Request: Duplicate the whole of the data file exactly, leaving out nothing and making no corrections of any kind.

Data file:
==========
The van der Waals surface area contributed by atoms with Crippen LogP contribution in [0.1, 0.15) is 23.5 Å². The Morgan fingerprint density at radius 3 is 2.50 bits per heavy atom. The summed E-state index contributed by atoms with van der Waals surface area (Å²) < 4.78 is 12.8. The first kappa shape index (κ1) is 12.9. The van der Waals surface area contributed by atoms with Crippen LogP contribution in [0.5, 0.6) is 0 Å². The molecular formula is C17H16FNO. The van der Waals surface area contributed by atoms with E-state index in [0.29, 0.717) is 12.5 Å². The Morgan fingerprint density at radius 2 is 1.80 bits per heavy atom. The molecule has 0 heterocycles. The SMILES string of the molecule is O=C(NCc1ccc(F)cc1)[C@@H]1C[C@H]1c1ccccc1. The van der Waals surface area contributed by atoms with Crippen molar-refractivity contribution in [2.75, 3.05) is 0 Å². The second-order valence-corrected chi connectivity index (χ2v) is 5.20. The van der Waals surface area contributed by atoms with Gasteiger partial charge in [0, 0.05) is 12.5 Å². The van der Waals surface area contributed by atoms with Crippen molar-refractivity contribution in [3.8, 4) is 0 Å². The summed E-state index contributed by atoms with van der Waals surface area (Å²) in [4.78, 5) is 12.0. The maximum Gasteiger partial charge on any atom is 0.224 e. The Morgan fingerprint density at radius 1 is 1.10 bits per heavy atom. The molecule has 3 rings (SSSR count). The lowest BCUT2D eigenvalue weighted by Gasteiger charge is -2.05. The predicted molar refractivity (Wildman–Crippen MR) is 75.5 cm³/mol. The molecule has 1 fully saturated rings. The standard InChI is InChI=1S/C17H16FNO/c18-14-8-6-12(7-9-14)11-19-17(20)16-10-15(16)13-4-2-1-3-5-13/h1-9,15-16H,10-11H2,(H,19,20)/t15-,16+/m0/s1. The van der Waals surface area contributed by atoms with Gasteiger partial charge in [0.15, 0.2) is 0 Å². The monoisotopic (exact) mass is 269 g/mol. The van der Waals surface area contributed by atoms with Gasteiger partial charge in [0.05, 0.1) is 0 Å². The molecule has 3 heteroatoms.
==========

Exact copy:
The van der Waals surface area contributed by atoms with Crippen LogP contribution in [0.1, 0.15) is 23.5 Å². The Morgan fingerprint density at radius 3 is 2.50 bits per heavy atom. The summed E-state index contributed by atoms with van der Waals surface area (Å²) < 4.78 is 12.8. The first kappa shape index (κ1) is 12.9. The van der Waals surface area contributed by atoms with Crippen LogP contribution in [0.5, 0.6) is 0 Å². The molecular formula is C17H16FNO. The van der Waals surface area contributed by atoms with E-state index in [0.29, 0.717) is 12.5 Å². The Morgan fingerprint density at radius 2 is 1.80 bits per heavy atom. The molecule has 0 heterocycles. The SMILES string of the molecule is O=C(NCc1ccc(F)cc1)[C@@H]1C[C@H]1c1ccccc1. The van der Waals surface area contributed by atoms with Crippen molar-refractivity contribution in [2.75, 3.05) is 0 Å². The second-order valence-corrected chi connectivity index (χ2v) is 5.20. The van der Waals surface area contributed by atoms with Gasteiger partial charge in [0, 0.05) is 12.5 Å². The van der Waals surface area contributed by atoms with Crippen molar-refractivity contribution in [3.8, 4) is 0 Å². The summed E-state index contributed by atoms with van der Waals surface area (Å²) in [4.78, 5) is 12.0. The maximum Gasteiger partial charge on any atom is 0.224 e. The Morgan fingerprint density at radius 1 is 1.10 bits per heavy atom. The molecule has 3 rings (SSSR count). The lowest BCUT2D eigenvalue weighted by Gasteiger charge is -2.05. The predicted molar refractivity (Wildman–Crippen MR) is 75.5 cm³/mol. The molecule has 1 fully saturated rings. The standard InChI is InChI=1S/C17H16FNO/c18-14-8-6-12(7-9-14)11-19-17(20)16-10-15(16)13-4-2-1-3-5-13/h1-9,15-16H,10-11H2,(H,19,20)/t15-,16+/m0/s1. The van der Waals surface area contributed by atoms with Gasteiger partial charge in [0.15, 0.2) is 0 Å². The monoisotopic (exact) mass is 269 g/mol. The van der Waals surface area contributed by atoms with Gasteiger partial charge in [0.05, 0.1) is 0 Å². The molecule has 3 heteroatoms.